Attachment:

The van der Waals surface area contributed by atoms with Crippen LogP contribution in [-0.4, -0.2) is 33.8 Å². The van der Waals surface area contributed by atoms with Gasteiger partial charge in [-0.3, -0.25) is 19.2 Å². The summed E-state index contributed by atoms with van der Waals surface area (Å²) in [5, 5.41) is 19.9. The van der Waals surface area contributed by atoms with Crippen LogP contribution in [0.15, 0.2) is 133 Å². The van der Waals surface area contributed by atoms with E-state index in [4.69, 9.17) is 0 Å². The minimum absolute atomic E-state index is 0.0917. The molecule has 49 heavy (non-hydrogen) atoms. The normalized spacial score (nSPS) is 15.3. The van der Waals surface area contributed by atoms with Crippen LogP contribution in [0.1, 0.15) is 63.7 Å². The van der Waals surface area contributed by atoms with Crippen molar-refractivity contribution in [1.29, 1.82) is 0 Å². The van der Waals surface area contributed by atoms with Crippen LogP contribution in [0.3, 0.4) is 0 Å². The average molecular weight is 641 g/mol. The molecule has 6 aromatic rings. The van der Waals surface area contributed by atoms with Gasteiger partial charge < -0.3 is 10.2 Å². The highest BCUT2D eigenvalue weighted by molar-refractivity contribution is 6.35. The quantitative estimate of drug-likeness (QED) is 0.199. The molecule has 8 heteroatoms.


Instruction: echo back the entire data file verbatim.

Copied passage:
The van der Waals surface area contributed by atoms with Crippen LogP contribution in [-0.4, -0.2) is 33.8 Å². The van der Waals surface area contributed by atoms with Gasteiger partial charge in [-0.3, -0.25) is 19.2 Å². The summed E-state index contributed by atoms with van der Waals surface area (Å²) in [5, 5.41) is 19.9. The van der Waals surface area contributed by atoms with Crippen LogP contribution in [0.15, 0.2) is 133 Å². The van der Waals surface area contributed by atoms with E-state index in [4.69, 9.17) is 0 Å². The minimum absolute atomic E-state index is 0.0917. The molecule has 49 heavy (non-hydrogen) atoms. The normalized spacial score (nSPS) is 15.3. The van der Waals surface area contributed by atoms with Crippen LogP contribution in [0.1, 0.15) is 63.7 Å². The van der Waals surface area contributed by atoms with Crippen molar-refractivity contribution in [1.29, 1.82) is 0 Å². The van der Waals surface area contributed by atoms with Crippen LogP contribution in [0.3, 0.4) is 0 Å². The average molecular weight is 641 g/mol. The molecule has 6 aromatic rings. The van der Waals surface area contributed by atoms with Gasteiger partial charge < -0.3 is 10.2 Å². The highest BCUT2D eigenvalue weighted by molar-refractivity contribution is 6.35. The quantitative estimate of drug-likeness (QED) is 0.199. The molecule has 8 heteroatoms.